You couldn’t find your wallet and you panicked.
You missed your plane and thought it was the end of the world. You experienced what appeared to be a catastrophic event in the making. But that really bad thing you thought was going to happen never did.
Your wallet wasn’t stolen; you left it in the bathroom. The airline was able to book you on an alternative flight that actually got you where you were going 20 minutes sooner.
We’ve all experienced the catastrophe that wasn’t.
After our son got his driver’s license at sixteen he took his first solo trip to see a girl. He drove his Buick station wagon down the drive around 7:00 pm with strict conditions. Be home by midnight.
BY MIDNIGHT. 12 p.m. No later!
At 11:30 p.m. he called to say he was in deep conversation and would be home soon.
Midnight rolled around and no Daniel. 1:00 a.m., I was worried. Then, 2:00 a.m., I was getting really anxious. By 3:00 a.m. I had visions of his car, upside down in a creek, headlights on, Daniel severely injured. Or worse.
Finally, at 3:30 a.m., I was preparing to call the police and go looking for him; he pulled into the driveway. I didn’t know if I was more inclined to hug him or throttle him. Turned out he was having a nice conversation and lost track of time. We both survived his teen years, but the anxiety I experienced that night cut my life span short by 10 years, I’m sure.
I was convinced the worst catastrophic thing had happened. I had visions of the grief, the funeral, the sorrow.
And yet that’s not how it ended.
Why do we often go to the worst case scenario? Because when faced with a life-threatening situation, the emotional part of our brain takes charge and paints a really scary picture in our brain…..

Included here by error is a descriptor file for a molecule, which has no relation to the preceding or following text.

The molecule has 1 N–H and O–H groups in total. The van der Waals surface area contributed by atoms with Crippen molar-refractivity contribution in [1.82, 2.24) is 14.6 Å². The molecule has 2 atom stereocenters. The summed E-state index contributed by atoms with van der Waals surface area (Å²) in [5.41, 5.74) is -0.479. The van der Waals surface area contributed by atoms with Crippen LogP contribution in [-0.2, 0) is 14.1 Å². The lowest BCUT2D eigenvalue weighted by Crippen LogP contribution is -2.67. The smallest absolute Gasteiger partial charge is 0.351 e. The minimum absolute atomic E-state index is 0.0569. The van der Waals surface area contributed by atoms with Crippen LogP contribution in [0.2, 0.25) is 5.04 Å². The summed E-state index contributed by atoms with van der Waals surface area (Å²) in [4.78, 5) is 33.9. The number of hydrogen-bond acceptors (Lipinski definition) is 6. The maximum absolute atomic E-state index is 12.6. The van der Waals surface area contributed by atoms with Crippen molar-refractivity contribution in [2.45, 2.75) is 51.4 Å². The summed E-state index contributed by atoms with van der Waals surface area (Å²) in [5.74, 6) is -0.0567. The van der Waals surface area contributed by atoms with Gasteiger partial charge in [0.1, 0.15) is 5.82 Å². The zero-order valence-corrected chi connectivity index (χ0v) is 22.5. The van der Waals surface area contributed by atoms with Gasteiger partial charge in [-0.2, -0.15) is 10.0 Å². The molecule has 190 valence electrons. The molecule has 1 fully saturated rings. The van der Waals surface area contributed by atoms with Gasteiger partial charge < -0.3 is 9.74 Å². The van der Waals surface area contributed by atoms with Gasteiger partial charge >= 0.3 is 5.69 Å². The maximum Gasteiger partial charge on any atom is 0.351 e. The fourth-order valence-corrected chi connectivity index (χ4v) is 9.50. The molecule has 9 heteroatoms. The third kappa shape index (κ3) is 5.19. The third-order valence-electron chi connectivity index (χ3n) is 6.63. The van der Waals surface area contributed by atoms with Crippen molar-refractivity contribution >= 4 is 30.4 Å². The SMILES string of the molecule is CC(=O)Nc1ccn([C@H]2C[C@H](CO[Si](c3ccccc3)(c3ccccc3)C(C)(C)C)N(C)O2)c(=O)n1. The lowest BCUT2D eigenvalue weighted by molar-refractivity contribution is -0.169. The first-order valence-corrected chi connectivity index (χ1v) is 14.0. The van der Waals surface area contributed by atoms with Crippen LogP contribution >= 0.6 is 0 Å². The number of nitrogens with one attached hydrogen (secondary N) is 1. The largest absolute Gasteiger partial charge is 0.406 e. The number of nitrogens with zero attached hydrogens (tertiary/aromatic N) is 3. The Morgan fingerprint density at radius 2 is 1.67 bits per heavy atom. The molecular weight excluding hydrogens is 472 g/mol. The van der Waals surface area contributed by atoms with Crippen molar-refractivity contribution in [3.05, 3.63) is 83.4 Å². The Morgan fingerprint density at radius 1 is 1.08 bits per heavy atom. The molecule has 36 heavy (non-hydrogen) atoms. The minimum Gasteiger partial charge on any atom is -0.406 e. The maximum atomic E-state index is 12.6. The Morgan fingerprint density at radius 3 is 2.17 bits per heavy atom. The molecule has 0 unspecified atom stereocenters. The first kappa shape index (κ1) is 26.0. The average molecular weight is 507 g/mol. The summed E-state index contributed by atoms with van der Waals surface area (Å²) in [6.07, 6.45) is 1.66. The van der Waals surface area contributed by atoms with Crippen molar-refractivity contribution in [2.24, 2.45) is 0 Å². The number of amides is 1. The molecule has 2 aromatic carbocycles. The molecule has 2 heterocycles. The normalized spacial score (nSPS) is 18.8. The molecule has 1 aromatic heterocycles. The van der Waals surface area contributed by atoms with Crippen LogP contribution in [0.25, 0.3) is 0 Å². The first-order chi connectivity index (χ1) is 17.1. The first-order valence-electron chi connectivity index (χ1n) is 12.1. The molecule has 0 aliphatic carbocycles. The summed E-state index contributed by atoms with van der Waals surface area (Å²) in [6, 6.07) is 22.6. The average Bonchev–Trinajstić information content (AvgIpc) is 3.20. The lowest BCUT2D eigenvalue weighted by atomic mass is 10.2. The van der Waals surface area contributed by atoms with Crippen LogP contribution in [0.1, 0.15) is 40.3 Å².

It does that so that we’ll be compelled to take quick action.
Have you experienced this at work? Someone says or does something that threatens the status quo and the reaction is emotional, catastrophic-based and irrational. We default to that part of the brain that is specifically designed to help us fight our way out of danger.
Do you react or respond to the apparently catastrophic?
Here’s a little secret:
When really successful people are ambushed by those catastrophic events, they respond to the crisis rather than react to the crisis. They feel the same feelings as everyone else, they just don’t allow those feelings to be in the driver’s seat. They strive to remain calm and think through the situation and choose a course of action they think is the best.
They respond to their emotions rather than react to them.
How about you? Do you get triggered and find yourself reacting emotionally, which often leads to damaged relationships, and Really Bad Decisions (RBD’s)? Or do you catch yourself, step back, and consider your choices.
Take Action: Rehearse in your mind how you will respond to the unforeseen crises that will ambush you this week.
See yourself pausing to take a deep breath and considering what the best course of action might be.
Hear yourself speaking slowly and with composure. Anticipate catastrophes so when they ambush you you’ll be prepared.
You’ll be surprised how many of those catastrophic events will turn out to be, well, nothing.
I’d love to hear from you firstname.lastname@example.org
Encore Life Skills can help you make sense of emotions in the workplace. We’ll provide strategies for making those difficult decisions that can appear to have catastrophic consequences.